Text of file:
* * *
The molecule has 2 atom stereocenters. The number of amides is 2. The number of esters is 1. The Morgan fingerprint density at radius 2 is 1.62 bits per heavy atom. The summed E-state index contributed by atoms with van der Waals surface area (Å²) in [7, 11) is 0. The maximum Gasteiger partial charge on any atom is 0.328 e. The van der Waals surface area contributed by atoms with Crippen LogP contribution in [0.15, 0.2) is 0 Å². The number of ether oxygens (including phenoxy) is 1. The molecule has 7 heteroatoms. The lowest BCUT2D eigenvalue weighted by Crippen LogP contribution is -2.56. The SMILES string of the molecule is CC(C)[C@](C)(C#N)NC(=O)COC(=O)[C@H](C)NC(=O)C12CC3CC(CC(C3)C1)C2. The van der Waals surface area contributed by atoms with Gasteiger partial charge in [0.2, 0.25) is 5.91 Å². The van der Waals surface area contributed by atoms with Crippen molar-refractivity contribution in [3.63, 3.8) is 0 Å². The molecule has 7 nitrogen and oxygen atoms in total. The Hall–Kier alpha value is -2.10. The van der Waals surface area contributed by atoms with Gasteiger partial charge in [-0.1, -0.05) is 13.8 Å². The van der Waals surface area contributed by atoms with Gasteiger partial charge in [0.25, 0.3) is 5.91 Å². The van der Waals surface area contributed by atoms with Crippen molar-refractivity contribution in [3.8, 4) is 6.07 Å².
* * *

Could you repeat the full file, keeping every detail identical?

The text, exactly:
The molecule has 2 atom stereocenters. The number of amides is 2. The number of esters is 1. The Morgan fingerprint density at radius 2 is 1.62 bits per heavy atom. The summed E-state index contributed by atoms with van der Waals surface area (Å²) in [7, 11) is 0. The maximum Gasteiger partial charge on any atom is 0.328 e. The van der Waals surface area contributed by atoms with Crippen LogP contribution in [0.15, 0.2) is 0 Å². The number of ether oxygens (including phenoxy) is 1. The molecule has 7 heteroatoms. The lowest BCUT2D eigenvalue weighted by Crippen LogP contribution is -2.56. The SMILES string of the molecule is CC(C)[C@](C)(C#N)NC(=O)COC(=O)[C@H](C)NC(=O)C12CC3CC(CC(C3)C1)C2. The van der Waals surface area contributed by atoms with Gasteiger partial charge in [0.2, 0.25) is 5.91 Å². The van der Waals surface area contributed by atoms with Crippen molar-refractivity contribution in [3.63, 3.8) is 0 Å². The molecule has 7 nitrogen and oxygen atoms in total. The Hall–Kier alpha value is -2.10. The van der Waals surface area contributed by atoms with Gasteiger partial charge in [-0.1, -0.05) is 13.8 Å². The van der Waals surface area contributed by atoms with Gasteiger partial charge in [0.25, 0.3) is 5.91 Å². The van der Waals surface area contributed by atoms with Crippen molar-refractivity contribution in [3.8, 4) is 6.07 Å².